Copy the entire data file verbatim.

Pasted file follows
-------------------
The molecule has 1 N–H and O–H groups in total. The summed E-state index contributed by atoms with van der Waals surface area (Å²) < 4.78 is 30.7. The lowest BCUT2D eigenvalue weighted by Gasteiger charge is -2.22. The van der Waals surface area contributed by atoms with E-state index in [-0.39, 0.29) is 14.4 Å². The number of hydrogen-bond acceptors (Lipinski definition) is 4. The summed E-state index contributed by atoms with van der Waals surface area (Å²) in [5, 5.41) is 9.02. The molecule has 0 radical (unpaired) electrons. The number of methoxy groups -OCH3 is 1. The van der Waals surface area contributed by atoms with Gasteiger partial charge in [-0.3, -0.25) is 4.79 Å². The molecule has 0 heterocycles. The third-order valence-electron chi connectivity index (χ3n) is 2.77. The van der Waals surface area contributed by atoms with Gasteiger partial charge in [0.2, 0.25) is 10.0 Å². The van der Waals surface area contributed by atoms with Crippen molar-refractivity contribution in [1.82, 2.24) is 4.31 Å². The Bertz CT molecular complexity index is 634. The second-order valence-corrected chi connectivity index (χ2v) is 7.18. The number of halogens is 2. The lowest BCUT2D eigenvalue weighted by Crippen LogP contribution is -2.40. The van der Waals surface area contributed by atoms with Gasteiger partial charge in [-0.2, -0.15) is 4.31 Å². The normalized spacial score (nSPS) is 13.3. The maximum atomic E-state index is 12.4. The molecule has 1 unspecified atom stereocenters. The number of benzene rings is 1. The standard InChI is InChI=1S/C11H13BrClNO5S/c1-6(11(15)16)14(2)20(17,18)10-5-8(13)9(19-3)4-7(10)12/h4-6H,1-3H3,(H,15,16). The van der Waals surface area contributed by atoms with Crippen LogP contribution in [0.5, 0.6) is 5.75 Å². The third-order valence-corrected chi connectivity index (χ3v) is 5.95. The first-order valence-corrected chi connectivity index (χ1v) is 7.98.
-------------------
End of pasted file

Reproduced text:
The molecule has 1 N–H and O–H groups in total. The summed E-state index contributed by atoms with van der Waals surface area (Å²) < 4.78 is 30.7. The lowest BCUT2D eigenvalue weighted by Gasteiger charge is -2.22. The van der Waals surface area contributed by atoms with E-state index in [-0.39, 0.29) is 14.4 Å². The number of hydrogen-bond acceptors (Lipinski definition) is 4. The summed E-state index contributed by atoms with van der Waals surface area (Å²) in [5, 5.41) is 9.02. The molecule has 0 radical (unpaired) electrons. The number of methoxy groups -OCH3 is 1. The van der Waals surface area contributed by atoms with Gasteiger partial charge in [-0.3, -0.25) is 4.79 Å². The molecule has 0 heterocycles. The third-order valence-electron chi connectivity index (χ3n) is 2.77. The van der Waals surface area contributed by atoms with Gasteiger partial charge in [0.2, 0.25) is 10.0 Å². The van der Waals surface area contributed by atoms with Crippen molar-refractivity contribution in [1.82, 2.24) is 4.31 Å². The Bertz CT molecular complexity index is 634. The second-order valence-corrected chi connectivity index (χ2v) is 7.18. The number of halogens is 2. The lowest BCUT2D eigenvalue weighted by Crippen LogP contribution is -2.40. The van der Waals surface area contributed by atoms with Gasteiger partial charge in [-0.2, -0.15) is 4.31 Å². The normalized spacial score (nSPS) is 13.3. The maximum atomic E-state index is 12.4. The molecule has 1 unspecified atom stereocenters. The number of benzene rings is 1. The standard InChI is InChI=1S/C11H13BrClNO5S/c1-6(11(15)16)14(2)20(17,18)10-5-8(13)9(19-3)4-7(10)12/h4-6H,1-3H3,(H,15,16). The van der Waals surface area contributed by atoms with Crippen LogP contribution in [0.5, 0.6) is 5.75 Å². The third-order valence-corrected chi connectivity index (χ3v) is 5.95. The first-order valence-corrected chi connectivity index (χ1v) is 7.98.